(Recasts, adds details throughout)
By Michelle Nichols
UNITED NATIONS, July 18 Russia warned on Friday
against any attempts to prejudge an investigation into what
brought down a Malaysian airliner in eastern Ukraine with 298
people on board, raising questions about the role of Ukrainian
At a somber emergency meeting of the U.N. Security Council
that began with ambassadors standing for a moment of silence,
Russian U.N. Ambassador Vitaly Churkin called for an "impartial,
open investigation of what happened" on Thursday.
Of the 298 people on the Malaysia Airlines flight
to Kuala Lumpur from Amsterdam, the United Nations said 80 were
children. Ambassadors from most of the 11 countries who lost
citizens in the incident told the council of their states' shock
Churkin asked: "Why did the Ukrainian aviation dispatchers
send a passenger flight to an area of military clashes? An area
which was being used for carrying out strikes against civilian
targets ... and where there were anti-aircraft systems working?"
"International law plans for the possibility of a timely
closure by the state of areas that are dangerous for flights. It
would seem that there would need to be an investigation not only
of the disaster but also the extent to which the Ukrainian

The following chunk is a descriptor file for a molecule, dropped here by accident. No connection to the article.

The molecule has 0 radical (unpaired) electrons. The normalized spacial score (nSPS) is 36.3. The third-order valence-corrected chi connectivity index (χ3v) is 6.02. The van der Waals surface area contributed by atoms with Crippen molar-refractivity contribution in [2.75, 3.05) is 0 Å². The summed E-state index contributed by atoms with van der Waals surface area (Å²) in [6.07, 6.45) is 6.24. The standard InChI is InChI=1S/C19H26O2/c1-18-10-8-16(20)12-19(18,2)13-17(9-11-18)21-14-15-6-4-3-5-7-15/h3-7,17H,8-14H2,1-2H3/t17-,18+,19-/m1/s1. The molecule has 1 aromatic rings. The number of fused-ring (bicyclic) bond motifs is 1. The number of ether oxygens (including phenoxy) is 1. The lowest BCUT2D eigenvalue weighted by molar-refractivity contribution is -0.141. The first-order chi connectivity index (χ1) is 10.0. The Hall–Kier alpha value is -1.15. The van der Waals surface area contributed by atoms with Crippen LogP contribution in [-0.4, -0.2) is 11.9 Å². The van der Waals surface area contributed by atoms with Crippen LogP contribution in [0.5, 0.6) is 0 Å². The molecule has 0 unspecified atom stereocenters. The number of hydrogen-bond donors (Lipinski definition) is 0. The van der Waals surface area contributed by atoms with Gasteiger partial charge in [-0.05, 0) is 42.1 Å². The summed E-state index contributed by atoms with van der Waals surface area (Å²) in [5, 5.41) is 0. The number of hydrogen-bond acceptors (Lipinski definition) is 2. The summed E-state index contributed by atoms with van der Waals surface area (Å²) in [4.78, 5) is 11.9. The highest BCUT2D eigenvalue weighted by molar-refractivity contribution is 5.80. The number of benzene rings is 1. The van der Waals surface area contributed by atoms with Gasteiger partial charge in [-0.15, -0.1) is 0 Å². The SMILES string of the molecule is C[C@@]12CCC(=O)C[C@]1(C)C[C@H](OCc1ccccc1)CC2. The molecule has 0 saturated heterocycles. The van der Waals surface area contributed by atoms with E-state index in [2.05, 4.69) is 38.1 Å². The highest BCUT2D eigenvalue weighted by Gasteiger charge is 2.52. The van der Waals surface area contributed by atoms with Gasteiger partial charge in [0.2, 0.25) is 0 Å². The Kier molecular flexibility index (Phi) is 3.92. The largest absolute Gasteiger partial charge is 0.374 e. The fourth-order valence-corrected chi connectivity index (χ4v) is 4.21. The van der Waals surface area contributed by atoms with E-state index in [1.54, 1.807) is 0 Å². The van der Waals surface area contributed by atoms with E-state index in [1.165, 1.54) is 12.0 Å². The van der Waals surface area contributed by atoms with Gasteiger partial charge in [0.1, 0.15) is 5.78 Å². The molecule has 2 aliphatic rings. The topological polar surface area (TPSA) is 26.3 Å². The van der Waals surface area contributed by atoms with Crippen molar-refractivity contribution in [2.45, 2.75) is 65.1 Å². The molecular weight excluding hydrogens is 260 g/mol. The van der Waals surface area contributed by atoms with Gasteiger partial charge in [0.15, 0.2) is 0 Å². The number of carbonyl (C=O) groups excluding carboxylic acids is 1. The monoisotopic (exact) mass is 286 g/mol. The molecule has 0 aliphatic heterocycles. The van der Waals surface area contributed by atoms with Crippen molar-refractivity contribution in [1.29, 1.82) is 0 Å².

aviation authorities carried out their obligations," he said.
Ukraine and its Western allies accuse Moscow of fueling a
pro-Russian uprising that threatens to break up the former
Soviet republic of 46 million people. Russia denies
orchestrating the unrest and says Ukraine's attempts to end it
by military force are making the situation worse.
U.S. Ambassador to the United Nations Samantha Power told
the Security Council meeting that the Malaysian airliner was
"likely downed by a surface-to-air missile, an SA-11, operated
from a separatist-held location in eastern Ukraine."
Power said it was unlikely the separatists could have
effectively operated that missile system without help from
"Thus we cannot rule out technical assistance from Russian
personnel in operating the systems," she said. "The Ukrainians
do have SA-11 systems ... However, we are not aware of any
Ukrainian SAM systems in the area of the shoot-down."
Churkin warned against attempts to pressure an investigation
by "trying to prejudge its outcome with broad statements and
insinuations that are unjustified in such a difficult
situation." He said an international commission should be
created by the U.N. International Civil Aviation Organization.
But Ukraine U.N. Ambassador Yuriy Sergeyev told the council:
"This tragedy would not have been possible if Russia did not
support the terrorists and did not provide sophisticated
anti-aircraft missile systems ... to terrorists."
The 15-member Security Council issued a statement just
before the meeting calling for a "full, thorough and independent
international investigation" and appropriate accountability.
Britain drafted the short text and hoped the council could issue
it on Thursday but Russia requested more time to review it.
U.N. political affairs chief Jeffrey Feltman told the
Security Council he would travel to Moscow and Kiev in the
coming days. He also said ICAO made an offer to Ukraine to put
together an international team of investigators.
"This horrifying incident must at the very least prompt a
serious and sustained effort to end the fighting in Ukraine,"
said a spokesman for U.N. Secretary-General Ban Ki-moon.
(Additional reporting by Mirjam Donath; Editing by Chizu
Nomiyama and James Dalgleish)